The head of the company whose runaway train exploded in Lac-Megantic, Quebec, said Wednesday firefighters may have contributed to the deadly accident.
Edward Burkhardt — chairman of the Montreal, Maine & Atlantic Railway and president of its parent company Rail World Inc., based in Chicago — received an angry greeting from members of the public Wednesday when he arrived in Lac-Megantic, five days after an MMA freight train hauling 72 tanker cars filled with shale oil from North Dakota derailed and exploded.
Police said Wednesday the remains of 20 victims had been recovered and another 30 people were still missing, The (Montreal) Gazette reported. Only one set of remains had been officially identified and that person’s name had not yet been released, the newspaper said.
At least 30 buildings were destroyed and 2,000 people — about one-third of the town’s population — have been displaced.
Quebec Premier Pauline Marois said the province will provide $60 million to help replace destroyed homes, CTV reported.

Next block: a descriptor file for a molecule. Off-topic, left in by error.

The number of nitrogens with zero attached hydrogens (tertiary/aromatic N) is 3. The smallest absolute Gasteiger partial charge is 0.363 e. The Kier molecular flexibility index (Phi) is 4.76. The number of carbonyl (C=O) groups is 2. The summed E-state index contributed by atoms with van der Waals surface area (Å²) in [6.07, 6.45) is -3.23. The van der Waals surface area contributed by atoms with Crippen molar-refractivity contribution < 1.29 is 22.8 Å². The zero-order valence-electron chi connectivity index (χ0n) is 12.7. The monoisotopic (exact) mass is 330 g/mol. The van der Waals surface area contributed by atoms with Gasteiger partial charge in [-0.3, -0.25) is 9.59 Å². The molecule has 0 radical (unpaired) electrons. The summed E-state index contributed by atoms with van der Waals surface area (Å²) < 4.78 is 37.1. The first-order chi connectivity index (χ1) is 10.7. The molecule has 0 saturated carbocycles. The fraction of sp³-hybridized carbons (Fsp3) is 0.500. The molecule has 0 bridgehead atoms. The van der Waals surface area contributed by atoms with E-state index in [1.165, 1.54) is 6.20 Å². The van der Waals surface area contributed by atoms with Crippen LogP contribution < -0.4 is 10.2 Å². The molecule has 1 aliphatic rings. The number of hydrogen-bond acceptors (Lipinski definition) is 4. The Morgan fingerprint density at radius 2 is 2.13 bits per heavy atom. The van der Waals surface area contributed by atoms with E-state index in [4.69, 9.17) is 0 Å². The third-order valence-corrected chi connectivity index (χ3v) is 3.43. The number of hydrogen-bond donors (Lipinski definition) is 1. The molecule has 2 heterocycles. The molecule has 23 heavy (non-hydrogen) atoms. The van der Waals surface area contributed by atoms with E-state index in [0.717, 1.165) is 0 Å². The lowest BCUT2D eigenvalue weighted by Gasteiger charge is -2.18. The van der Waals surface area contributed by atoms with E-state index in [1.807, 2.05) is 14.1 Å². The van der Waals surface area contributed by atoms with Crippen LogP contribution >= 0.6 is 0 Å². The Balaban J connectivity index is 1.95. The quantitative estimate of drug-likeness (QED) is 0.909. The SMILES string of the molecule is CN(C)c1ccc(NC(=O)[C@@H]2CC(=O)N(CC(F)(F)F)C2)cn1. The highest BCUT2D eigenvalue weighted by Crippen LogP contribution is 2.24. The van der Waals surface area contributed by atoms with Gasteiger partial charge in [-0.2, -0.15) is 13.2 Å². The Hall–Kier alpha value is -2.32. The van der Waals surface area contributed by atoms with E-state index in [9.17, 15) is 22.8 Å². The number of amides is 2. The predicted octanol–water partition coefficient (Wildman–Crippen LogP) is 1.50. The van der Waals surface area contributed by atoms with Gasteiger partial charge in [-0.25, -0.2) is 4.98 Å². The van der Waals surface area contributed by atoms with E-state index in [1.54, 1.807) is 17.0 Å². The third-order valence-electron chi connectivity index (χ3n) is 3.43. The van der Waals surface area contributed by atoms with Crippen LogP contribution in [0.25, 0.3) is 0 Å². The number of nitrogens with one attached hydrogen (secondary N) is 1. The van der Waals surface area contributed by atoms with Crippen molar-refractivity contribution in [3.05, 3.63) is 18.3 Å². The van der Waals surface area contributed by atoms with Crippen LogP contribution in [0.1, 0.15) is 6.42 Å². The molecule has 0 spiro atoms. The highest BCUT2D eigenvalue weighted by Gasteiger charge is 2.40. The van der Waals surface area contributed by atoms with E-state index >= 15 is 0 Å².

Marois said the railroad’s response to the disaster had demonstrated a completely deplorable attitude from the company. Police said Tuesday the matter is being handled as a criminal investigation.
Police escorted Burkhardt through the area Wednesday, as angry residents jeered and heckled him, CTV said.
“I feel absolutely awful. I am devastated by what’s happened,” Burkhardt said.
He told reporters the disaster may have had its origin in an earlier fire Friday night in Nantes, about 8 miles from Lac-Megantic, where the engineer had parked the train for the night.
Nantes firefighters put out the fire as the engineer slept in a hotel, Burkhardt told reporters. The railway official has claimed the firefighters turned off the locomotive’s engine, which could have caused the train’s air brakes to fail. CTV said firefighters have disputed his claim.
“The firemen should have roused the locomotive engineer who was in his hotel and taken him to the scene with them,” Burkhardt said. “But it’s easy to say what should have happened. We’re dealing with what happened.”
He said his company was not accepting responsibility for the disaster while it is under investigation, the Canadian Broadcasting Corp. reported.
I think we had quite a reasonable safety record until the other day when we blew it all, he said.
Citing Canadian Transportation Safety Board data, the CBC said MMA has had 129 accidents since 2003, including 77 derailments.